This very old suzani from Ura Tube, a city situated at the entrance of the Ferghana Valley, exhibits a stunning profusion of motifs. The three wide design panels of the field and the extra-wide border display the same design vocabulary without any differences in scale. Unusually, there is no clear separation between the two sections in this item, and at first glance the two areas seem to merge. Although the design initially appears confusingly chaotic, the structure of a well-thought-out, highly compressed composition, strikingly rich in relationships, emerges on closer inspection. This degree of creative freedom is rarely encountered in suzanis. All the designs are finely embroidered in the yurma chain stitch technique and very delicately drawn. Due to constraints of space, we are unable to discuss their diversity in this publication. Small apotropaic symbols intended to protect the owner of this embroidery have been incorporated into the design everywhere. The fact that the motifs embroidered in black have almost disappeared due to corrosion suggests an early date. The suzani was published by Bausback as early as 1977, but the illustration was reversed left to right in his catalogue at the time. – Obvious signs of age and wear, the foundation is damaged in places. Mounted onto canvas.

    Published:
    BAUSBACK, PETER, Antike orientalische Knüpfkunst. Mannheim 1977, pl. p. 206 *** VOK, IGNAZIO, Vok Collection. Suzani 2. A Textile Art from Central Asia. (Text by Jakob Taube) Munich 2006, no. 66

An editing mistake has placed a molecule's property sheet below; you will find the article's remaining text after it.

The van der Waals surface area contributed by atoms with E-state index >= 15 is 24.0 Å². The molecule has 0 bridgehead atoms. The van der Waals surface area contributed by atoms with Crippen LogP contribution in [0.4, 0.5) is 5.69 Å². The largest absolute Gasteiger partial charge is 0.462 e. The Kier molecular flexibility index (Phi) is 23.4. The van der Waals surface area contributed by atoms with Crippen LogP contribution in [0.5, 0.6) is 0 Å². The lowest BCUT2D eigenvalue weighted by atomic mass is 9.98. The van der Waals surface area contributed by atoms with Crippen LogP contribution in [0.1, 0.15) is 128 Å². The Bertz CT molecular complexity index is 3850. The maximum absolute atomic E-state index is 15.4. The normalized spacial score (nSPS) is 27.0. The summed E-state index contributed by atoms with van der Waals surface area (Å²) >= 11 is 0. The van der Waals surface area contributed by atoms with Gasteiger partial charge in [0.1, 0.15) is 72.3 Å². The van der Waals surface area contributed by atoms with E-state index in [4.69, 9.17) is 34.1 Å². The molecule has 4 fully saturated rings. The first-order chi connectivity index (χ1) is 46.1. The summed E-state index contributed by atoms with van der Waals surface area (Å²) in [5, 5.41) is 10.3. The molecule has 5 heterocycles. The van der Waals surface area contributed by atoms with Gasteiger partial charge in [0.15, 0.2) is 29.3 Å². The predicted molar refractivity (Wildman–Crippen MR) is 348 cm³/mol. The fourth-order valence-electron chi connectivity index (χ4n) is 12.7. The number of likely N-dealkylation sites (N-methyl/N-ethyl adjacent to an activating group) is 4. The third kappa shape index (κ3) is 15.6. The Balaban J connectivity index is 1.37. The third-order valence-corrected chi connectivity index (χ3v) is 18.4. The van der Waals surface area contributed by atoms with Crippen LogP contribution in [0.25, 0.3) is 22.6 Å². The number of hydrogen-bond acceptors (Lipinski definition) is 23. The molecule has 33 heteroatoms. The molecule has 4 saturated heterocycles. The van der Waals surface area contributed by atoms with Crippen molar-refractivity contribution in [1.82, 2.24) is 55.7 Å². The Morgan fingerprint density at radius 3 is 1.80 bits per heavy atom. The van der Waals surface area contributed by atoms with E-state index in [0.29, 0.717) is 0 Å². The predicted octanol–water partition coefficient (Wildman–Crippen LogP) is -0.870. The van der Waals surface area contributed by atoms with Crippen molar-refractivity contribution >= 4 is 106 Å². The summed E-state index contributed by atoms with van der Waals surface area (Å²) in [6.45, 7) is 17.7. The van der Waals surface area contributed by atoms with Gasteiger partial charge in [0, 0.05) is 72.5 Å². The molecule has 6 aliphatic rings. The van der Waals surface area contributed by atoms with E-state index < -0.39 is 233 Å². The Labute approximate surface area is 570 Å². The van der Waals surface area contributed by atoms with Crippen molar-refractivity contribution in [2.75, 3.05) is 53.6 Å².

• Bijar Kilim

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    • Lot114
    • OriginNorth West Persia, Kurdistan
    • Dimensions173 x 120 cm
    • Age2nd half 19th century
    • Estimate EUR3,000 - 3,700
    VOK Collection, Caucasus – Persia 65

    This small-format, coarsely woven Kurdish kilim originates from a village in the Bijar region. A large undecorated shield form stands alone at the centre of the poppy-red field. Each of its two steep stepped arches is crowned with a diamond. Due to heavy patination and abrash development, the surface of the double niche central medallion in changing shades of green and blue appears transparent, like a window that opens a view to an elusive world. The window effect is enhanced by a triple stepped outline in red, brown and yellow. Small stepped polygons are aligned in a row in the narrow border. Two further examples of this rare type, which dispenses with any kind of additional ornamentation, have been published in literature. – Signs of age and wear, thin spots at the centre of the field, several stains; the upper and lower finishes have been partially rewoven.

    Literature: